In their 1993 book, The Shadow University, Alan Charles Kors and Harvey Silverglate turned some of the early speech codes into national laughingstocks. Among the banned comments and action they listed: “intentionally producing psychological discomfort” (University of North Dakota), “insensitivity to the experience of women” (University of Minnesota), and “inconsiderate jokes” (University of Connecticut). Serious nonverbal offenses included “inappropriate laughter” (Sarah Lawrence College), “eye contact or the lack of it” (Michigan State University), and “subtle discrimination,” such as “licking lips or teeth; holding food provocatively” (University of Maryland). Later gems, added well after the courts struck down campus codes as overly broad, included bans on “inappropriate non-verbals” (Macalaster College), “communication with sexual overtones” (Lincoln University), and “discussing sexual activities” (State University of New York–Brockport). Other codes bar any comment or gesture that “annoys,” “offends,” or otherwise makes someone feel bad. Tufts ruled that attributing harassment complaints to the “hypersensitivity of others who feel hurt” is itself harassment.
Brockport, which banned “cartoons that depict religious figures in compromising situations,” “jokes making fun of any protected group,” and “calling someone an old hag,” helpfully described for students what does not constitute sexual harassment: “non-coercive interaction(s) . . . that are acceptable to both parties.” Commented Greg Lukianoff of FIRE: “The wonder is that anyone would risk speaking at all at SUNY Brockport.”
Despite numerous court decisions overturning these codes, they have proliferated. College officials point to the hurt feelings of women or minorities as evidence that a violation must have occurred, in part because they want to avoid charges of racism, sexism, and homophobia— an overriding fear in today’s academe, where diversity offices can swarm with 40 or 50 administrators. The Clinton administration’s commissioner of civil rights in the Department of Education, Norma Cantú, reinforced this trend by interpreting racial and sexual harassment broadly, with an implied threat to withhold federal funds if universities didn’t vigorously counter it. In 2003, the DOE office of civil rights issued a weary clarification, explaining to universities that harassment doesn’t mean merely feeling offended. The letter has had little effect on the censoring fervor of the campuses, however. Occidental College officials soon found a student radio shock jock guilty of sexual harassment for using various crude terms on the air, calling one student a “bearded feminist” and another “half man, half vagina.” On many a campus, tastelessness equals harassment.
Georgia Tech went so far as to ban “denigrating” comments on “beliefs,” which would make almost any passionate argument over ideas a violation. Needless to say, the targets here are usually conservative. Ohio State University at Mansfield launched a sexual harassment investigation of a research librarian, Scott Savage, for recommending the inclusion of four conservative books, including popular works by David Horowitz and ex-senator Rick Santorum, on a freshman reading list. Two professors had complained that one of the books, The Marketing of Evil, by journalist David Kupelian, was “homophobic tripe” and “hate literature.” This may have been the first time that a campus charged that a book recommendation qualified as sexual harassment. After a burst of publicity and a threat to sue, the university dropped the investigation.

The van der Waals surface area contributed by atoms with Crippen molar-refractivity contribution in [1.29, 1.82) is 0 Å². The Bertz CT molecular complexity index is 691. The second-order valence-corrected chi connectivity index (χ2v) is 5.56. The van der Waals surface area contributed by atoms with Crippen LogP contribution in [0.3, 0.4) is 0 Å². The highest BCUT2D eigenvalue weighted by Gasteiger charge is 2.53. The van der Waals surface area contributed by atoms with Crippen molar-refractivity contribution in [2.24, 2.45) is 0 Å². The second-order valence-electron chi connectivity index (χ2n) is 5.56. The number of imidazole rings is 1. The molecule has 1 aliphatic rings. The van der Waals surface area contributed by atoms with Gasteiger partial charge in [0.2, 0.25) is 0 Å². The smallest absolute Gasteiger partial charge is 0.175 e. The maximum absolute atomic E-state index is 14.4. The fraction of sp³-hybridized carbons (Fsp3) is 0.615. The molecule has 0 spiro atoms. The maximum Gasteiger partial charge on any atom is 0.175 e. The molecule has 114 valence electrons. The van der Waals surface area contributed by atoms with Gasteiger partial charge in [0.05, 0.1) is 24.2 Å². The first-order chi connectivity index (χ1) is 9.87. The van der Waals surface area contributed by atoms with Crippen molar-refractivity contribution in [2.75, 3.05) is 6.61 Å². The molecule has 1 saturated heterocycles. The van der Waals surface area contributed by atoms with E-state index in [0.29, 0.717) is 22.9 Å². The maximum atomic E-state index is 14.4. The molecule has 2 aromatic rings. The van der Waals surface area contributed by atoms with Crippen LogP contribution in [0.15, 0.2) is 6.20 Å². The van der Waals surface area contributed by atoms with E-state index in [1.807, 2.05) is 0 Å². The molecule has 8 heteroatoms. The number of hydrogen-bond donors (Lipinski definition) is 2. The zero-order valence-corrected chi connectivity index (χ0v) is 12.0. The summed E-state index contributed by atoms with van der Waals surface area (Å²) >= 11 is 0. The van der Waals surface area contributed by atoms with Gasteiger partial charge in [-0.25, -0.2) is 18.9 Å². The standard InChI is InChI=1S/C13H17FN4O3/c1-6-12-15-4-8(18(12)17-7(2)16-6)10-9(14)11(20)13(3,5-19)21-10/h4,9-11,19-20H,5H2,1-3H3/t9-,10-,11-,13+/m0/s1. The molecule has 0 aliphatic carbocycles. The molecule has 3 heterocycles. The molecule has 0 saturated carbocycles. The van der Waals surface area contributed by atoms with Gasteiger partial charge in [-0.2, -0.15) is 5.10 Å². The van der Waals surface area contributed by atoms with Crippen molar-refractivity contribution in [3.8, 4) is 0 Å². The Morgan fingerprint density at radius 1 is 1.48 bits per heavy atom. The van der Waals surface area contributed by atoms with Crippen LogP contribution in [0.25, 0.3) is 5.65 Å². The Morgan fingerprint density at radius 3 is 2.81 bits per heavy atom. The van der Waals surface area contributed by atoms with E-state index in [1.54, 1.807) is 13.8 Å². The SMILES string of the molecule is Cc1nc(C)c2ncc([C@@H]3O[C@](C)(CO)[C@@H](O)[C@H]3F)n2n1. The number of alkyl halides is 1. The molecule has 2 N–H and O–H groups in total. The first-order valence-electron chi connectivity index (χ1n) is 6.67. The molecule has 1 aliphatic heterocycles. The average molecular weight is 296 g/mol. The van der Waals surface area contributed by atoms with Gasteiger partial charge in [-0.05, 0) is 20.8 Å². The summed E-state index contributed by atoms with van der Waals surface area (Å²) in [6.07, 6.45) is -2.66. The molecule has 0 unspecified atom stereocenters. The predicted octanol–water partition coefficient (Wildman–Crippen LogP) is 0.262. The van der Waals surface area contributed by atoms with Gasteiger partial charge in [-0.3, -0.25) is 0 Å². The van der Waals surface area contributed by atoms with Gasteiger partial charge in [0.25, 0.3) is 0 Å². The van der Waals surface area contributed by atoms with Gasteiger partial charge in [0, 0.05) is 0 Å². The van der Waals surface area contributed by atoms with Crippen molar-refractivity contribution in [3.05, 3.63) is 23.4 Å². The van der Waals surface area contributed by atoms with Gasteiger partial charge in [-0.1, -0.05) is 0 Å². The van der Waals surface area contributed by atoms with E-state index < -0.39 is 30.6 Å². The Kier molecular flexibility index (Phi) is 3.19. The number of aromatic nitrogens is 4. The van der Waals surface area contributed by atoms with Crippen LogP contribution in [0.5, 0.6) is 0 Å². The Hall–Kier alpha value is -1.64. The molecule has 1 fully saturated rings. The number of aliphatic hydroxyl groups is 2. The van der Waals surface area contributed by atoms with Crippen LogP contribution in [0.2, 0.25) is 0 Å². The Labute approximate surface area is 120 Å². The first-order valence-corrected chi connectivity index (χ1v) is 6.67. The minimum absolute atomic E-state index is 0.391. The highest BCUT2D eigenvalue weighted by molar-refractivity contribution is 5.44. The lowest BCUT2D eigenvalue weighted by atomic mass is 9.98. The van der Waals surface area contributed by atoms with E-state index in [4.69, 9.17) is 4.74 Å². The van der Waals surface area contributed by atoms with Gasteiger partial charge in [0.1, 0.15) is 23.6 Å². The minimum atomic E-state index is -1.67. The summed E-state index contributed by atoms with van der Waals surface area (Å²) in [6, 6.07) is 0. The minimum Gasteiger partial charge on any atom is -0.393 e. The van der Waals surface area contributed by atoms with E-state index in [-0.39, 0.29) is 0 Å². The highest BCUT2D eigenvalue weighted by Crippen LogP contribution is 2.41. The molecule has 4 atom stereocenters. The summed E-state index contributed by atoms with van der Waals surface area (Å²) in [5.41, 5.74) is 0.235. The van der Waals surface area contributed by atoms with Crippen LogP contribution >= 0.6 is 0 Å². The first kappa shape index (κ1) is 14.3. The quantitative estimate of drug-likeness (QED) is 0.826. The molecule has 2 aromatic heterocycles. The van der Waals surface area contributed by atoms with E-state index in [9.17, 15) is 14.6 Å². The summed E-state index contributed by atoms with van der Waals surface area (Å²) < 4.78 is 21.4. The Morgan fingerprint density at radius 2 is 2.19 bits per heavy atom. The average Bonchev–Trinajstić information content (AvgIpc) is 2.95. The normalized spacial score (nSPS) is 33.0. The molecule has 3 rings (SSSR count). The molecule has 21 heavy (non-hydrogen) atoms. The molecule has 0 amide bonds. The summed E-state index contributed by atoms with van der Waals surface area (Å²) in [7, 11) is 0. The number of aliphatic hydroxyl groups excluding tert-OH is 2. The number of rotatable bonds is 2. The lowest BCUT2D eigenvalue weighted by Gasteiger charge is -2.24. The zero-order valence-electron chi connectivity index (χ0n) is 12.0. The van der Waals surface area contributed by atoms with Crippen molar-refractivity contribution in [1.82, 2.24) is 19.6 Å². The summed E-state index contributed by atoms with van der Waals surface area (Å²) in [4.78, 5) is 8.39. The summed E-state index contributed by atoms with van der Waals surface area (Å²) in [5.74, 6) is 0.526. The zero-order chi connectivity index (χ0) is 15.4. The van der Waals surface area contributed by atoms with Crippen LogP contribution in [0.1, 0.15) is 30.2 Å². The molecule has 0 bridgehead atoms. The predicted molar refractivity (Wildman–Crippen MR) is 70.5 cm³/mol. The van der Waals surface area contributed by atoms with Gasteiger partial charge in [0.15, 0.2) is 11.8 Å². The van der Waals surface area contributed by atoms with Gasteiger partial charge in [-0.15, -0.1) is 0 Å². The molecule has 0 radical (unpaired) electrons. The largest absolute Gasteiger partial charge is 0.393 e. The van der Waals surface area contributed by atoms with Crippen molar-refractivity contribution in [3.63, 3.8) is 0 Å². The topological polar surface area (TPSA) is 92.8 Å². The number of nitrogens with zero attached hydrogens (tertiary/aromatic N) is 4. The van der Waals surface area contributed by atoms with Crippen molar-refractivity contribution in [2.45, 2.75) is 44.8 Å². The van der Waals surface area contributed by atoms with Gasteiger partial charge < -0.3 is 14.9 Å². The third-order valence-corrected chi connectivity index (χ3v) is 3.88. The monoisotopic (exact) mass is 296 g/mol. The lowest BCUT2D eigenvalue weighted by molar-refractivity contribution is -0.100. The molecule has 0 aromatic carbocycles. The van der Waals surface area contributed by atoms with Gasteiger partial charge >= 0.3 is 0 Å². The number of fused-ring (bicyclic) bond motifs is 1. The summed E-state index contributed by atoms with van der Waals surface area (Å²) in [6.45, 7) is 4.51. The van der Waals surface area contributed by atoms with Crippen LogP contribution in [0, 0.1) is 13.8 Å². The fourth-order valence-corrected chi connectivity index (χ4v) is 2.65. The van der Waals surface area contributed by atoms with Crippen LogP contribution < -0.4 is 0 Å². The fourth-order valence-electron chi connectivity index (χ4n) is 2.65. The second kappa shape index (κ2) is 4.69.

Student censors regularly spirit away whole print runs of conservative student newspapers, almost always without reproof from administrators. Over the years, campus officials, including a few university presidents, have even encouraged such stealing. After repeated thefts of the Dartmouth Review, an official egged on the thieves by calling the paper “litter” and “abandoned property.” In a commencement speech, former Cornell president Hunter Rawlings III praised students who seized and burned copies of the conservative Cornell Review in retaliation for printing a gross parody of Ebonics.
Once in a blue moon, a college president vigorously defends free speech. At Northern Kentucky University, president James Votruba rebuked and suspended a tenured feminist professor, Sally Jacobsen, who led a group that demolished a campus-approved right-to-life display. Jacobsen cited two justifications: her deep feelings and her alleged free-speech right to tear down displays that offend her. “I did invite students to express their freedom of speech rights to destroy the display if they wished,” she said. “Any violence perpetrated against that silly display was minor compared to how I felt when I saw it.”
But far more typical than Votruba was Washington State University president V. Lane Rawlins, who hailed the disruption—and subsequent cancellation—of an intentionally offensive student play that irritated blacks, Christians, Jews, gays, and others. Rawlins defended the disrupters, saying that they had “exercised their rights of free speech in a very responsible manner.” Later documents showed that the university had actually organized and financed them. In the real world, such a revelation would have cost Rawlins his job. But on today’s campus, it passes without comment, in part because students can point out, with perfect moral justification, that forcing the cancellation of speeches and stealing newspapers are just logical extensions of campus speech codes.
Nothing makes the campus censors angrier than someone who dares to question race and gender preferences, especially if he uses satire to do it. That’s why the anti-affirmative-action bake sales that conservative students have sponsored at many schools—white male customers can buy cookies for $1, with lower prices for women and various minorities—have provoked such ferocious responses from campus authorities.